Does Your House Have Asbestos Siding?

By Cristina M. in Construction

Newer homes built from the late 1980s to the present date, no longer use siding that contains asbestos because of its obvious health risks, however, older homes with their original siding may still contain this dangerous material.

Traditional stucco is a mixture of cement and inert materials like sand, water, and lime used as an exterior wall covering. Older style cement siding shingles were made by mixing asbestos fibers into the cement in order to fireproof and strengthen siding. We can help you determine whether there is asbestos in your siding and give you a few suggestions for dealing with it.

Identifying Asbestos-Containing Siding

Many old houses have asbestos siding on their exteriors. Asbestos siding was a very popular product back in the 1950s and 1960s where siding shingles were traditionally reinforced with asbestos fibers.

There are some characteristics you can look for while trying to spot asbestos siding on your own, such as:

  • Homes built between 1920 and the 1980s are likely to contain asbestos in any cementitious siding tiles;
  • The asbestos-containing siding was generally manufactured in 12 by 24 inches shingles, similar to those used for roofs;
  • It may have grooves or wood-grain patterns pressed into the cement. A wavy pattern can sometimes be distinguished at the bottom of the shingles;
  • Each tile has two or three nail holes at the bottom of each shingle;
  • A dense aspect and efflorescence may also be signs of asbestos-containing siding;
  • Another key indicator is the manufacturing code, which is usually stamped on the back of the newer, asbestos-free siding shingles.

You can inspect the siding to determine if there is manufacturer information printed on it. Companies that manufactured asbestos siding:

  • Celotex
  • Keasby & Mattison Company
  • GAF Corporation
  • National Gypsum Company
  • Johns Manville
  • Asbestone Corporation
  • Asbestos Shingle Slate & Sheathing Co.
  • Atlas Asbestos Company
  • Baldwin-Ehret-Hill
  • CertainTeed Corporation
  • Durabla Manufacturing Company
  • Eagle-Picher
  • Eternit
  • Flintkote Company
  • Garlock, Inc.
  • James Hardie Industries
  • Philip Carey Manufacturing Corporation
  • U.S. Gypsum

Our Asbestos Identification page has been specially created to assist homeowners with issues such as how to spot asbestos-containing products in their homes.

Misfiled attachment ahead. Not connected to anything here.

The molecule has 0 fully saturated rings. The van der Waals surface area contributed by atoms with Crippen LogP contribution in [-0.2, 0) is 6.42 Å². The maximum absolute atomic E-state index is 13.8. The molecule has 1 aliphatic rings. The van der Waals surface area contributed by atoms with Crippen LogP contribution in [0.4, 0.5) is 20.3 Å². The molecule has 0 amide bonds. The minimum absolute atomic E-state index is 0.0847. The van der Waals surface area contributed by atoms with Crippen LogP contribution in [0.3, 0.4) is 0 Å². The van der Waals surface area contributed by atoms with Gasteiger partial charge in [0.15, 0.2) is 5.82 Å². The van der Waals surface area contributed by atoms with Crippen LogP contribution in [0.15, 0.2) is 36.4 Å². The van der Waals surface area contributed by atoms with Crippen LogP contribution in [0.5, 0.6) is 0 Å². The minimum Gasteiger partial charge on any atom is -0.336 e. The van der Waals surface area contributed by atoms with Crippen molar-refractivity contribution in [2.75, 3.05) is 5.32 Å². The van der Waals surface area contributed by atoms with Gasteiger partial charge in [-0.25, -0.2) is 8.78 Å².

Asbestos Siding Removal: Safely DIY Removal Requirements

Learning that a home's siding contains asbestos can lead many homeowners to a panicked fear that this siding must be removed immediately. Therefore, it is good to know that if your siding is in good condition and intact, asbestos poses a relatively low health risk to your home and the environment.

However, if you find that you do in fact have asbestos in your exterior siding, there are several things you can do to make your home safe:

  • Set up an exclusion zone with barrier tape or barricades; do not allow unauthorized persons inside the area;
  • Suit up with your disposable coveralls; also put on gloves, goggles, boots, and respirators equipped with HEPA filters;
  • Working from top to bottom, remove siding as a whole by pulling the nails out rather than breaking the siding;
  • Asbestos-containing material that has been removed should not be dropped or thrown to the ground;
  • Minimizing the breakage of the asbestos siding during removal and handling;
  • Wet the back of each piece of siding with a pint spray bottle or garden pump sprayer as it is removed to reduce the amount of fibers which will come off during the process;
  • Keep all debris on the plastic strip and keep on wetting it.

Why Should I Test Products in My Home for Asbestos?

It is often impossible to tell whether asbestos is embedded in a material, as the fibers are too small to be observed with the naked eye. Exposure to asbestos is responsible for serious respiratory conditions, so thorough testing is required to ensure your home is asbestos-free.